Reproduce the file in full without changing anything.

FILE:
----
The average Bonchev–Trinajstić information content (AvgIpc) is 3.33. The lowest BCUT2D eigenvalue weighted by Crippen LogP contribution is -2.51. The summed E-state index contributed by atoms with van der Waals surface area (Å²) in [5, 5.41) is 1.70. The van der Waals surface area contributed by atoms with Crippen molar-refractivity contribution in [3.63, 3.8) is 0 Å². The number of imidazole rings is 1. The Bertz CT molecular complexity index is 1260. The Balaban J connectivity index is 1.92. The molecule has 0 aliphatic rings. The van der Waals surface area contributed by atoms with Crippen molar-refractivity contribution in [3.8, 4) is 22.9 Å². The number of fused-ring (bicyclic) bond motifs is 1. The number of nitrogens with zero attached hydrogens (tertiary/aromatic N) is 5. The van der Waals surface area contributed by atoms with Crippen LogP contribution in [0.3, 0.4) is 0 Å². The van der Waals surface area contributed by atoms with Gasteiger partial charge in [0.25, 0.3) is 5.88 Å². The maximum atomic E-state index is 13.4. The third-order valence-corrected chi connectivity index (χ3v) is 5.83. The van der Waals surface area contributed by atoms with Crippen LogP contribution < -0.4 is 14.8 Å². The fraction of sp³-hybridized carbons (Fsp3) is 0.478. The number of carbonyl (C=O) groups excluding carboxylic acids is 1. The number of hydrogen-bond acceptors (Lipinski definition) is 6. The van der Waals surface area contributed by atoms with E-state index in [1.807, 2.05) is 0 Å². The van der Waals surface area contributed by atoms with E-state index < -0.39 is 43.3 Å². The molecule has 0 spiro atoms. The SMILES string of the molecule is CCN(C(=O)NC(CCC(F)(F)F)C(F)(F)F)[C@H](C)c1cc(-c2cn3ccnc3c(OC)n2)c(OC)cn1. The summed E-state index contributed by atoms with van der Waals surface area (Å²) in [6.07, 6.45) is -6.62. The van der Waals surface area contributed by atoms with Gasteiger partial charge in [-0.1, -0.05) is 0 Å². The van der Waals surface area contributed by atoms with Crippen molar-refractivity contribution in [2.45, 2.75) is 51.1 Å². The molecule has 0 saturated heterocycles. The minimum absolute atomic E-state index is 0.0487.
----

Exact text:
The average Bonchev–Trinajstić information content (AvgIpc) is 3.33. The lowest BCUT2D eigenvalue weighted by Crippen LogP contribution is -2.51. The summed E-state index contributed by atoms with van der Waals surface area (Å²) in [5, 5.41) is 1.70. The van der Waals surface area contributed by atoms with Crippen molar-refractivity contribution in [3.63, 3.8) is 0 Å². The number of imidazole rings is 1. The Bertz CT molecular complexity index is 1260. The Balaban J connectivity index is 1.92. The molecule has 0 aliphatic rings. The van der Waals surface area contributed by atoms with Crippen molar-refractivity contribution in [3.8, 4) is 22.9 Å². The number of fused-ring (bicyclic) bond motifs is 1. The number of nitrogens with zero attached hydrogens (tertiary/aromatic N) is 5. The van der Waals surface area contributed by atoms with Crippen LogP contribution in [0.3, 0.4) is 0 Å². The van der Waals surface area contributed by atoms with Gasteiger partial charge in [0.25, 0.3) is 5.88 Å². The maximum atomic E-state index is 13.4. The third-order valence-corrected chi connectivity index (χ3v) is 5.83. The van der Waals surface area contributed by atoms with Crippen LogP contribution < -0.4 is 14.8 Å². The fraction of sp³-hybridized carbons (Fsp3) is 0.478. The number of carbonyl (C=O) groups excluding carboxylic acids is 1. The number of hydrogen-bond acceptors (Lipinski definition) is 6. The van der Waals surface area contributed by atoms with E-state index in [1.807, 2.05) is 0 Å². The van der Waals surface area contributed by atoms with E-state index < -0.39 is 43.3 Å². The molecule has 0 spiro atoms. The SMILES string of the molecule is CCN(C(=O)NC(CCC(F)(F)F)C(F)(F)F)[C@H](C)c1cc(-c2cn3ccnc3c(OC)n2)c(OC)cn1. The summed E-state index contributed by atoms with van der Waals surface area (Å²) in [6.07, 6.45) is -6.62. The van der Waals surface area contributed by atoms with Gasteiger partial charge in [-0.1, -0.05) is 0 Å². The van der Waals surface area contributed by atoms with Crippen molar-refractivity contribution in [2.45, 2.75) is 51.1 Å². The molecule has 0 saturated heterocycles. The minimum absolute atomic E-state index is 0.0487.